At first glance, Jerez bears little resemblance to Champagne, but Liem asserts that there are more similarities than meet the eye; both deal with yeasts, have two different phases of aging, shy away from primary fruit character, and have a degree of scalability that make a rare blend of quality and quantity. He contends that both were also misunderstood, but have experienced recent revivals. But in Liem's view, the foremost parallel between the regions is that “vineyard site matters” –  an outlook that has gained traction in Champagne in recent years but has yet to take hold in a big way in sherry. In Spain, the location of the bodega has been seen as the more dominant aspect of terroir in the finished wine.

Even with those parallels, some wine geeks admit that it’s still an acquired taste – one that they have yet to acquire. While not opposed to sherry, a leading sommelier told me that if he wanted an oxidative wine, he’d opt for one from the Jura, since they were more interesting and he liked the lower alcohol level. A wine shop manager said that he stocked several sherries because that was required in order to be a “destination” wine shop. However, he admitted that they don’t sell a lot.

Carla Rzeszewski, who oversees the wine programs at April Bloomfield’s restaurants and is a fan of sherry in all its forms, says the key to turning diners on to sherry is to make it fun, since “nobody wants to be schooled at dinner.” To that end, she mixes some sherry cocktails and serves a cream sherry with orange zest. From there, some diners want to learn more and can be guided through the eight selections at The Breslin; the general buzz about sherry has made many curious. 

A worker picks grapes for sherry at a vineyard in Jerez, Spain
© AFP / Jose Luis Roca | A worker picks grapes for sherry at a vineyard in Jerez, Spain

One factor that accounts for sherry's surge in popularity is its food friendliness. That’s why Liem wanted to include the dinners in Sherryfest, since sherry is always served with food in Jerez. Liem said he even had sherry at Franny’s Pizza the other night; Tamers, the importer, says he enjoys it with the fish sauces of Vietnamese food and also says that natural wine enthusiasts “fell right into” sherry, since it is a biological wine (aged under yeasts) and oxidative.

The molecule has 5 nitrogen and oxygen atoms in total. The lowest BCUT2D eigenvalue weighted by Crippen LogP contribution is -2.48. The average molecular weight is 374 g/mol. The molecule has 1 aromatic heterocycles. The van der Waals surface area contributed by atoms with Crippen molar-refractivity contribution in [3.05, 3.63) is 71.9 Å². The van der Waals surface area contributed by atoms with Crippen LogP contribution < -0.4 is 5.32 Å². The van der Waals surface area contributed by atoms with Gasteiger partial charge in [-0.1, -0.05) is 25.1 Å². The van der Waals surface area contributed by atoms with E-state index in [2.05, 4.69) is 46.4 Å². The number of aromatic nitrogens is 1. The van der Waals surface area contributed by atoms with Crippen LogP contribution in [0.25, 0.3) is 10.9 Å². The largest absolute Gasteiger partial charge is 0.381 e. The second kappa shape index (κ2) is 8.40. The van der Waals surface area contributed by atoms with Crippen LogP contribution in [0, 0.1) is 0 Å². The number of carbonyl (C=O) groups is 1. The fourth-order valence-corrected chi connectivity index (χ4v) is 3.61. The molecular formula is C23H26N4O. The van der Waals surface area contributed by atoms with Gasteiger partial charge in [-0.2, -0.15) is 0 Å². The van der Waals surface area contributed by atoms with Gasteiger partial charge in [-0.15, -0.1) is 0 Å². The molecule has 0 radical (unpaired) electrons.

Sommelier Rzeszewski also highlights its relative value as prices in other regions have risen. She says that Liem stopped by The Breslin recently and had a glass of the single-vineyard Valdespino Palo Cortado Calle Ponce. According to Rzeszewski, Liem expressed amazement that she was able to pour a wine of that caliber by the glass, saying: “Some time in the future, we’ll look back at this and it will be as if you were pouring DRC by the glass.”

When I asked him about it, Liem replied: “People don't realize how fortunate we are right now to have access to these wines, and it's certainly not going to last forever. Not at these prices, anyway.”

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  • Comments

    Valeska wrote:
    22-Oct-2012 at 14:21:38 (GMT)

    Great news! I am Spanish and I am chief editor of a enogastronomic blog Paladar y tomar. Now we are focusing our efforts around Spanish "vins d'auteur" and unique wines such as Sherry, and developing wine tourism & marekting new project. This article cheers us up!!

  • Annie B wrote:
    19-Oct-2012 at 07:28:28 (GMT)

    A brilliant post! You've captured everything important and so much more. I run a small cooking school close to Jerez and the number of people who want to come and learn to drink just Sherry with food is on the up and up for sure!

  • Arnold Waldstein wrote:
    17-Oct-2012 at 17:37:27 (GMT)

    Really information post. There has been a dearth of information at a consumer level following this event. This helped. Feel compelled to bring attention to theLocalsip as many of the shops are using the platform to bring attention to their tastings and dinners. Thanks.